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You still haven’t gotten a car yet? part three; considering the costs of a car

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Disclaimer: Finances and money management are personal decisions, and this particular series is not meant to tell the reader what to do or how to live their lives. It’s meant to reflect on my own experiences, lessons about personal contentment and delayed gratification, and kick around some alternative ways of thinking about a fun topic which affects everyone; money.

This article will be the continuation of the You still haven’t gotten a car yet? series. Part three will describe a recent discussion about the costs of car ownership with my scholars in the program Higher Achievement as part of their Financial Literacy seminar. My understanding of these costs factored into my own decision to go without car ownership for the time being as described in parts one and two of this series.

“Tonight we’re going to talk some more about saving money and we’re going to relate it back to car ownership,” were my opening words for my eighth grade scholars in Higher Achievement who will be referred to as CJ and Keisha. After talking about how life’s emergencies can occur without warning, and why it’s important have a savings, we discussed the costs of car ownership and how they relate to saving money.

“Which one of these costs are paid monthly? Yearly? Throughout the year?” my scholars were asked regarding the costs of car ownership. The costs included:

• Car insurance
• Potential car notes
• Registration fees
• Inspection/emission fees
• Personal property taxes
• Repairs

One by one we walked through each of them, and Keisha was surprisingly able to match up the categories with the frequency of payments more accurately than CJ. They were both surprised about the list of costs.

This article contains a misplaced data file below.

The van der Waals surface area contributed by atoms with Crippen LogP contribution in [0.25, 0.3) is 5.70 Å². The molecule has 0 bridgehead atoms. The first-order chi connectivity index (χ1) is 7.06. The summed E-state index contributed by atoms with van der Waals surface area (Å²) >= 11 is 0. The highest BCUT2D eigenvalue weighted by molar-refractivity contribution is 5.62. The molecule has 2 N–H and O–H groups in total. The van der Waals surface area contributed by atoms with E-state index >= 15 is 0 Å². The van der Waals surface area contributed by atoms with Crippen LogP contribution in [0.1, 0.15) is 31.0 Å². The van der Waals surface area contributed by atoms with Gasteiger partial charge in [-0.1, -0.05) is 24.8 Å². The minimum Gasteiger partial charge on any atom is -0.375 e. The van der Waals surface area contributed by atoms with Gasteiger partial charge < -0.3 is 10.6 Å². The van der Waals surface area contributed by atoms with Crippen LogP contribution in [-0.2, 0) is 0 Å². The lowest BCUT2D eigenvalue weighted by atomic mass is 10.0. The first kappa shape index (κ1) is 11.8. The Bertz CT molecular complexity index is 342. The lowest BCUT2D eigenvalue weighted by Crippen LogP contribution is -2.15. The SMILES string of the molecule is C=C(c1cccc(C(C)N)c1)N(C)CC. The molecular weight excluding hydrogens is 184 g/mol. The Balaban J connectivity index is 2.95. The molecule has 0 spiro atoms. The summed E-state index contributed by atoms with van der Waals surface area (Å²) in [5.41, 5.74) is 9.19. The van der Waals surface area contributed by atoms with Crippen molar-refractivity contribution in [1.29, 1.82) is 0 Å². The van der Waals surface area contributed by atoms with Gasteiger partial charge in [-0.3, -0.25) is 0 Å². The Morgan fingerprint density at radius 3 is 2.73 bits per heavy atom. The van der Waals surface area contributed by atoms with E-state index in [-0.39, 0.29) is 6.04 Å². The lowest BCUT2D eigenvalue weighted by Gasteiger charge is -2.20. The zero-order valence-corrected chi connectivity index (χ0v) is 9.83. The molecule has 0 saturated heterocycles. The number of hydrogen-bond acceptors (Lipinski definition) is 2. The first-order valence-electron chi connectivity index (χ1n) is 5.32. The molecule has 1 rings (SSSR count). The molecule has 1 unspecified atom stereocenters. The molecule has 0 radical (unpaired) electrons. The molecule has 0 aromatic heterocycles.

“How much do you think a Radiator costs to replace? How about a Rack and Pinion? How about a Muffler?” they were asked. They came up with accurate estimates for some of the repairs, but were stunned to learn that some of them cost $500 or more. There was also a discussion about how the replacement parts for foreign cars tended to cost more than the parts for American cars.

This itemization of costs used with my scholars was the same thought process used in my decision to go without car ownership for a little while, as were other valuable nuggets such as the much the criticized Robert Kiyosaki’s lessons about assets and liabilities, among others.

“Cars are built to breakdown eventually. All parts go bad,” said veteran auto mechanic Cholley Gray, of the now non-existent Gray’s Auto shop. Mr. Gray was one of Buffalo’s many independent auto mechanics who grew tired of working for the large auto manufacturers. Buffalo’s eastside in the mid-1990s was peppered with these independent mechanics who would give you a good price on a repair and look the other way on something minor when your car absolutely needed to pass its state inspection. Mr. Gray’s words from the mid-1990s were always fresh in my mind from that point on.

“Now scholars, if you buy a brand new car, you won’t have to repair it as much in the beginning, but what’s something you will have to pay monthly?” was another question asked of Keisha and CJ. That led to a discussion about what an interest bearing car note is, and how the auto industry makes a great deal of its money by financing car purchases using these notes.

They were further told, “Many middle class families don’t have the money saved up to buy a brand new car with cash. Therefore it has to be financed with an interest bearing car note. The car note which is just a fancy term for a loan, has to be paid monthly for years even as the car depreciates. If you stop paying note the dealer will come to your house and take the car back.”

The lesson was wrapped up by telling them that having a savings (aka an Emergency Fund as referred to by Dave Ramsey) was important because your car can break down at any time and all eventually do, making it both wise and prudent to plan for repair expenses when thinking about purchasing a car.

“I’m never getting a car. This adult and money stuff is making my head hurt,” they both said at different times. We eventually returned to talking about Beyoncé, the Grammys, cell phones and eighth grade gossip, but before that my reply to them was, “Yes but when you’re adults, these are things you’re going to have to face and everyday decisions about money that you’re going to have to make. They won’t all be easy. In fact many will be difficult.”

This series will be continued in part four which will talk about how other people have reacted to temporary sacrifice.

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